Funeral hears how an 89-year-old woman decided to die after being forced from a March care home
A HEART broken daughter has delivered a moving tribute to her 89-year-old mother who died just weeks after being forced out of a March care home.
At the funeral of “Paddy” (Patrica) Beale, writer Liz Wright said her mother had decided to die after leaving Kingswood Park.
She said: “I was devastated when Kingswood Park closure was announced and my mother deteriorated from the time it was announced. She didn’t want to leave Kingswood Park, nor her friends among the staff.
“I think using her strong will power she actually decided to die and without the support of the Kingswood Park staff who knew her so well, she more or less managed it. I respect her utterly for this and I know she did not want to live any longer and for her I am happy.
“For me I am grateful for all the things she passed on to me that make me the person I am and although I am pleased for her she is at peace, she was a huge part of my life and it is true to say I will miss her always.”
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Liz told the congregation at March Crematorium: “My mother had the strongest personality I have ever encountered. It wasn’t until much later in life I dare argue with her, and one look at me as a child and I stopped whatever it was doing, or did whatever it was she wanted me to.
“As a result, I have never been able to understand badly behaved children as it wasn’t in my vision not to take notice of my mother. She did not use physical force, just the strength of her will! So from this she gave me good manners, and I am grateful to her for knowing how to behave in any situation.
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“Yet my mother was always on my side. I knew in the unlikely event I would behave badly enough to commit a crime, my mother would still have loved me and stuck up for me – even though she may have had plenty to say privately.”
Mrs Beale was born just after the first world war to “a rather genteel middle class family who took their social position quite seriously,” said Liz.
She continued: “She behaved like she was the Queen, and it became a bit of a family joke between us all. That’s why I chose the opening music, Arrival of the Queen of Sheba. She was also a stickler for good grammar, which is why I took language for my degree course. She was forever correcting mine and other people’s grammar, and from this I have an automatic ability to structure correct sentences which has been very useful.
Liz said her mother always treated her as an adult in speech and in emoptions. “That was sometimes very difficult as I had to take ultimate responsibility from a very early age for everything I did, every mistake I made.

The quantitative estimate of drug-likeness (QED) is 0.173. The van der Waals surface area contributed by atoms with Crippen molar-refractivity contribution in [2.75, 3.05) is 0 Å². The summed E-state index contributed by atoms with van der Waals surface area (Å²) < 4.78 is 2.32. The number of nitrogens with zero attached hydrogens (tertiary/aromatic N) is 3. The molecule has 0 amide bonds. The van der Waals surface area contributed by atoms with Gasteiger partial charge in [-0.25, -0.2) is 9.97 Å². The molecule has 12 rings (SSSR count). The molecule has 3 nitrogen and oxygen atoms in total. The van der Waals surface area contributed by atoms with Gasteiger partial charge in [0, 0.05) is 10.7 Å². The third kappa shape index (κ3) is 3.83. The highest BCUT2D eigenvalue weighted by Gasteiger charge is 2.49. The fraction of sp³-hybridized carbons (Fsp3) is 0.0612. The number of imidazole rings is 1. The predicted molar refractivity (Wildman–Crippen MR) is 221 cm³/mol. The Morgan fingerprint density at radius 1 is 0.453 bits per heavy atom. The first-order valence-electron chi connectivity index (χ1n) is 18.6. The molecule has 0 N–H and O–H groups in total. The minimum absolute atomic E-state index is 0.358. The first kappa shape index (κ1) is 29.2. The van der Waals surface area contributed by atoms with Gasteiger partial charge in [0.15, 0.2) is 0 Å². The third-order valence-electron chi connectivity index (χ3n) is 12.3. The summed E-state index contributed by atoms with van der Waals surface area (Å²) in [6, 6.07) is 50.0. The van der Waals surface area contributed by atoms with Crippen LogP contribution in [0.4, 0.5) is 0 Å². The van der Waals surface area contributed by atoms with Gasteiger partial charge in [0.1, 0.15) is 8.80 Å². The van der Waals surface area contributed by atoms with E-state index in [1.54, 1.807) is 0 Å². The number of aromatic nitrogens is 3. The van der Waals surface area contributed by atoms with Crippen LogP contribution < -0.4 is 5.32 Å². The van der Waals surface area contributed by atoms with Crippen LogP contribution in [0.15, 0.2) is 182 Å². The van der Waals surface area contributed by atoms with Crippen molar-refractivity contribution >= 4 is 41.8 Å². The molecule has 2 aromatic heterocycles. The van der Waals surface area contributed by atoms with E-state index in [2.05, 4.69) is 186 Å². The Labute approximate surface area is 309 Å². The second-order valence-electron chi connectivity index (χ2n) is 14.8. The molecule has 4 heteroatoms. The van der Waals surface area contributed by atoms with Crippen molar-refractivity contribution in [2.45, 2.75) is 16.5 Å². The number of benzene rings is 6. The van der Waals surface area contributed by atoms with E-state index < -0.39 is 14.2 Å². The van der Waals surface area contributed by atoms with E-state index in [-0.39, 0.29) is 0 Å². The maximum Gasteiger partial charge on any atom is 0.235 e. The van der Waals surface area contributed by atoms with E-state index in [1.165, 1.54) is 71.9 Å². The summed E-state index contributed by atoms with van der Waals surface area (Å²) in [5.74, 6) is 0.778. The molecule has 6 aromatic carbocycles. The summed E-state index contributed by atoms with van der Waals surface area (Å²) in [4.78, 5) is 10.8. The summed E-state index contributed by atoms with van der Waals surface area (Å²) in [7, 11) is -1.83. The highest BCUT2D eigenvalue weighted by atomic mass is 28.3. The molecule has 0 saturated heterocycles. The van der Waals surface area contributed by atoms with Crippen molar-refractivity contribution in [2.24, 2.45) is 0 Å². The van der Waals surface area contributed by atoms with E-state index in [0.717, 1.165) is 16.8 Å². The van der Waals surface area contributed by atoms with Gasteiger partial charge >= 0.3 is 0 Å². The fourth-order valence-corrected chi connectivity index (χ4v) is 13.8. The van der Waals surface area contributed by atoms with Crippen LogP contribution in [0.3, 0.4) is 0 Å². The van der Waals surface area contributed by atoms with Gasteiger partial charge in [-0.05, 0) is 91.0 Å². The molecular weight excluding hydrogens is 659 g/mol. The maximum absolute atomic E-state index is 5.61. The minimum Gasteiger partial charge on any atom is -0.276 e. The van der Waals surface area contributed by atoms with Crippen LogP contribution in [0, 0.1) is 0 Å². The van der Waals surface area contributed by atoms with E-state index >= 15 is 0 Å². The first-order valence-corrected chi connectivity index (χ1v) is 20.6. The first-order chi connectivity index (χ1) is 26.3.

“But I also loved not being treated like a child, and she used to say to me
“shall I be a proper mum?” and I would say no, no.
“I am sure because of this I am a writer, and as money from that has enabled me to have the house and the ponies again, I am very grateful to her. She wanted me to be an archivist but writing is much more fun!”
Liz continued: “She took me to all the stately homes within quite a radius of London and her knowledge of history was huge. She knew all the kings and queens through history, who they married and the dynasties. She had a fondness for the Black Prince, but her real love was saved for Queen Victoria and her family, who I felt I knew intimately.”
During the war, Paddy worked in a nursery, tomato growing, and she threw herself into gardening with enthusiasm and had the most productive garden and joined the WI. Liz explained: “She wasn’t really a joiner, but she quite liked the WI and predictably, took me with her. I must have been the youngest member.
“My mother and I spent hours walking on Clifton Hills which I think is arguably one of the the most lovely places in Britain with the slowly meandering Ouse. We relished the history, became interested in Ley lines and watched the countryside. Even in London she was a keen on nature, and pointed out the birds, flowers and insects in Osterley Park. She respected life and I knew better than to scream at a spider,
“She was a brilliant cook, and worked at the local butchers making hand raised pork pies.”
Paddy and Liz’s father moved to Chatteris, and Liz says they “enjoyed a volatile” rleationship.
She said: “He really loved her, and spent the rest of his life caring for her. She in turn took his mind off the unpleasant things he saw as an airman during the war in Burma and was such a brilliant cook that she also helped put back some of the weight he lost out there. They had more in common than they thought, they both loved animals passionately, they liked a drink or two and took a keen interest in politics.”
Liz continued: “In the later years she came to live with us, which wasn’t entirely successful, as her strong will met mine and she usually won. She formed a relationship with Kingswood Park going on day care and then permanent; and she was as happy there as she would have been anywhere in her old age, which she very much disliked.
“Her sight failed and she couldn’t read and that distressed her. Her greatest comfort was Radio 4, which she listened to all day, every day.
“The staff at Kingswood were supportive, not only to my mother but also to me, through what was not in the last few years, the easiest of relationships for either of us.
“As my mother said repeatedly: “You can love someone but not always like them” and again she was right. I am sure there were many times when we annoyed each other but we did always love each other.”